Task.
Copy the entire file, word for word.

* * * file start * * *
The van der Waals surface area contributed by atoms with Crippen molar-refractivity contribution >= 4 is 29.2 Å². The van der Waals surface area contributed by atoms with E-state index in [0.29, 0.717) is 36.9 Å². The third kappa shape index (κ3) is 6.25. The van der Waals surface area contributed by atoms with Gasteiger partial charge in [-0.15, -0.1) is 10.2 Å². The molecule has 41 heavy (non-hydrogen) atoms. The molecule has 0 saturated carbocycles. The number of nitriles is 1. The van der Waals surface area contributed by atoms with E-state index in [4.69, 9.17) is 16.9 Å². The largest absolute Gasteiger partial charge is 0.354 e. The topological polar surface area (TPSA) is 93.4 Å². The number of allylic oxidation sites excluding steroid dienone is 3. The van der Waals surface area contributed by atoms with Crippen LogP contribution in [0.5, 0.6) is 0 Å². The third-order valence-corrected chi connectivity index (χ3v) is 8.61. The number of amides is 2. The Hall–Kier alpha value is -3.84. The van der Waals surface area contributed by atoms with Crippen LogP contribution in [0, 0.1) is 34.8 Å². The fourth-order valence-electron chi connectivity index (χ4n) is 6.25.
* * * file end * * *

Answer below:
The van der Waals surface area contributed by atoms with Crippen molar-refractivity contribution >= 4 is 29.2 Å². The van der Waals surface area contributed by atoms with E-state index in [0.29, 0.717) is 36.9 Å². The third kappa shape index (κ3) is 6.25. The van der Waals surface area contributed by atoms with Gasteiger partial charge in [-0.15, -0.1) is 10.2 Å². The molecule has 41 heavy (non-hydrogen) atoms. The molecule has 0 saturated carbocycles. The number of nitriles is 1. The van der Waals surface area contributed by atoms with E-state index in [4.69, 9.17) is 16.9 Å². The largest absolute Gasteiger partial charge is 0.354 e. The topological polar surface area (TPSA) is 93.4 Å². The number of allylic oxidation sites excluding steroid dienone is 3. The van der Waals surface area contributed by atoms with Crippen LogP contribution in [0.5, 0.6) is 0 Å². The third-order valence-corrected chi connectivity index (χ3v) is 8.61. The number of amides is 2. The Hall–Kier alpha value is -3.84. The van der Waals surface area contributed by atoms with Crippen LogP contribution in [0, 0.1) is 34.8 Å². The fourth-order valence-electron chi connectivity index (χ4n) is 6.25.